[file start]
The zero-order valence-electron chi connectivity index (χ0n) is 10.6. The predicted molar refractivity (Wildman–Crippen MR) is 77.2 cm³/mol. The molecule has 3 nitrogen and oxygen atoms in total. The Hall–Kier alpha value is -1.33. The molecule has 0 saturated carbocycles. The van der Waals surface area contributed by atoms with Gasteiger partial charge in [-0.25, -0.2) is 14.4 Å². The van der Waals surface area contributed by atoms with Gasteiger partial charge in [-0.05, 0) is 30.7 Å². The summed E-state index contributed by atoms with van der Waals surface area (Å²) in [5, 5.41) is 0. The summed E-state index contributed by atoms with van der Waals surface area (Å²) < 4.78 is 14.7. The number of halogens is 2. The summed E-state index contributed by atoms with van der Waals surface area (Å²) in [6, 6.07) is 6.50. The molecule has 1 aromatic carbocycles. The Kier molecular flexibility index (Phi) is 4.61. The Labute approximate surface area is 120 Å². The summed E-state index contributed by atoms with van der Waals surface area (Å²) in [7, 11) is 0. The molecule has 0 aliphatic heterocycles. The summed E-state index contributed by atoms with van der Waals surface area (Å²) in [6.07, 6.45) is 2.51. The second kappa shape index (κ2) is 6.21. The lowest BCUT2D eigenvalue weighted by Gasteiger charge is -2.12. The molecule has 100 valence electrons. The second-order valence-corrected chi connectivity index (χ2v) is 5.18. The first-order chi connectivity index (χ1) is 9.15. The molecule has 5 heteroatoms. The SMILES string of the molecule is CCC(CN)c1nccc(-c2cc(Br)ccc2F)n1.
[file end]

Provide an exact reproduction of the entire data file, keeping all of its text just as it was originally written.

The zero-order valence-electron chi connectivity index (χ0n) is 10.6. The predicted molar refractivity (Wildman–Crippen MR) is 77.2 cm³/mol. The molecule has 3 nitrogen and oxygen atoms in total. The Hall–Kier alpha value is -1.33. The molecule has 0 saturated carbocycles. The van der Waals surface area contributed by atoms with Gasteiger partial charge in [-0.25, -0.2) is 14.4 Å². The van der Waals surface area contributed by atoms with Gasteiger partial charge in [-0.05, 0) is 30.7 Å². The summed E-state index contributed by atoms with van der Waals surface area (Å²) in [5, 5.41) is 0. The summed E-state index contributed by atoms with van der Waals surface area (Å²) < 4.78 is 14.7. The number of halogens is 2. The summed E-state index contributed by atoms with van der Waals surface area (Å²) in [6, 6.07) is 6.50. The molecule has 1 aromatic carbocycles. The Kier molecular flexibility index (Phi) is 4.61. The Labute approximate surface area is 120 Å². The summed E-state index contributed by atoms with van der Waals surface area (Å²) in [7, 11) is 0. The molecule has 0 aliphatic heterocycles. The summed E-state index contributed by atoms with van der Waals surface area (Å²) in [6.07, 6.45) is 2.51. The second kappa shape index (κ2) is 6.21. The lowest BCUT2D eigenvalue weighted by Gasteiger charge is -2.12. The molecule has 100 valence electrons. The second-order valence-corrected chi connectivity index (χ2v) is 5.18. The first-order chi connectivity index (χ1) is 9.15. The molecule has 5 heteroatoms. The SMILES string of the molecule is CCC(CN)c1nccc(-c2cc(Br)ccc2F)n1.